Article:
AS I SEE IT
Whatever you say about Barbie, you have got to admit that the impossibly curvaceous doll has got pulling power. Greta Gerwig’s film Barbie is expected to attract an €80 million opening audience, double that of Christopher Nolan’s Oppenheimer. The blonde bombshell wins over bomb-maker hands-down.
The explanation may have something to do with what Barbie means to generations of little girls who could play at being grown up with their adult dolly. I was a PB (pre-Barbie) child. When I was young, baby dolls were the thing and they were an unexciting lot but the most they could manage was peeing and crying. I had one called Wetsy Betsy who developed terrible halitosis because I thought it was better to give her bottles of nutritious milk rather than water. I also had a toddler doll, whose blue eyes opened and closed until they fell into her interior where they rattled about eerily.
It’s no joke being trapped into premature motherhood from the tender age of five or six. These celluloid infants were a big responsibility: their kit only ran to prams or cradles and their sartorial possibilities were boringly limited. I had to make my own painted cardboard version of Barbie and dressed her in cut-out paper dresses.
Then in 1958 Ruth Handler, partner with her husband Elliot in US based Mattel Toys, had a stroke of genius and hit on the idea of a grown-up doll (admittedly inspired by a German doll called Bild Lilli). Ruth had realised that girls just want to have fun. Barbie was a prelude to all the things they could do when they grew up: being glamorous, having gorgeous clothes galore, a dream home, a career and a boyfriend – although Ken was always seemed more like an accessory.
Barbie, named after the Elliots’ daughter Barbara, was born in 1959 and spawned a merchandising empire. Laid end to end the 1.35 billion Barbies sold would probably stretch half way from here to America. In 2006 Barbie sales reached the rate of three sold every second around the world. Her 200 careers, her dream homes, her pets, all 40 of them, her cars, her films and her love life would merit an entire edition of Hello magazine sweeping all those minor celebs I have never heard of from its pages.
Barbie has had a whole host of different incarnations including an astronaut, before Buzz Aldrin even go to the moon, a US Presidential candidate, a judge and a pilot. Ken arrived in her life in 1961, their relationship broke up when Barbie took up with Ozzie surfer Blaine for a while until Ken won her back in 2011.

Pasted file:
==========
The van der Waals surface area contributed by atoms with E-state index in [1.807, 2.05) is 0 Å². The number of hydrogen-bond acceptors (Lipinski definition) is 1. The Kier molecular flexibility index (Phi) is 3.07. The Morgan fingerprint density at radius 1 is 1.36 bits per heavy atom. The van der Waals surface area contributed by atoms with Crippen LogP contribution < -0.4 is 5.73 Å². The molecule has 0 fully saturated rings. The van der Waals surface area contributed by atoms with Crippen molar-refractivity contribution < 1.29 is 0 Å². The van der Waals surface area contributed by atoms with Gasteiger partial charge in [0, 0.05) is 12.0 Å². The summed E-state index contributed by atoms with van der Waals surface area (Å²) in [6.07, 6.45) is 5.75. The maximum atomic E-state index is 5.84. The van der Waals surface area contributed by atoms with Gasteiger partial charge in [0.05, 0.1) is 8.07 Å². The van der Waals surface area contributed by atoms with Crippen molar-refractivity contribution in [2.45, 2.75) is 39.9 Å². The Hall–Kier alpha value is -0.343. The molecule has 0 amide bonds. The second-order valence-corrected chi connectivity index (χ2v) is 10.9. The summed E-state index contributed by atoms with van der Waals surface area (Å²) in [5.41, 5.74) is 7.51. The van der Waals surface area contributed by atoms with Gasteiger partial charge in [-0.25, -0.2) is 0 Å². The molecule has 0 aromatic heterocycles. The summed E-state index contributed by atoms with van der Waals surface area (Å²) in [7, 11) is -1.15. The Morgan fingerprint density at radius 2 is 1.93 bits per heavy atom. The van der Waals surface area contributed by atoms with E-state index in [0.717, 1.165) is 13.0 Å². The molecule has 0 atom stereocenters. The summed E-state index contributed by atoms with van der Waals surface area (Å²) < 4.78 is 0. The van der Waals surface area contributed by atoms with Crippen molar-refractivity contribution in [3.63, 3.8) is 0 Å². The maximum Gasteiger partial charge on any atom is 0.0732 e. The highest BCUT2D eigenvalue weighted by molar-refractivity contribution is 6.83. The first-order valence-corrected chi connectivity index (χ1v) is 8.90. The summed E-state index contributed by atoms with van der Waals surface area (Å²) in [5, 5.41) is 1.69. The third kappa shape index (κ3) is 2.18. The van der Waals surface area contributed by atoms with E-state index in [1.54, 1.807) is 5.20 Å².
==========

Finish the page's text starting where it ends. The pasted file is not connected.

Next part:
Not surprisingly Barbie, an influencer way ahead her time, stirred up controversy, arousing the ire of feminists for being what Gloria Steinem saw as “being everything we didn’t want to be and were told to be”. With her impossible figure – which would translate in human size into a 39 inch bust combined with an 18 inch waist – Barbie was accused of prompting body dissatisfaction in young girls. I don’t buy that one, Barbie is both a fantasy celebration and a parody of femininity, as exaggerated and incomplete in its way as a drag queen’s glittery, false eye-lashed version of a female. All kids love to play along with make-believe so they get fantasy.
I do have a couple of issues with Barbie though, I suspect her of trying to bump off Sindy, her UK rival with the girl-next-door looks, manufactured by Pedigree from 1963 and who suffered several relaunches in her attempts to keep up with Barbie.
The other thing is her covetousness. Barbie is an arch consumer who wants to have it all from clothes to cars. Could it be that Barbie’s bad example is partly responsible for influencing our grown-up buying patterns where we now purchase 60% more clothes than we did in the year 2,000 and that we wear outfits on average for seven times only? And this at a time when we know that the clothing industry is responsible for 10% of carbon emissions?
The trendy doll’s habits don’t sit well with the circular economy but, hey, she has responded to criticism in the past and we may yet see charity shop Barbie.
Meantime I am off to see the movie in my frequently worn Barbie-core outfit to enjoy some pink, fun and fantasy.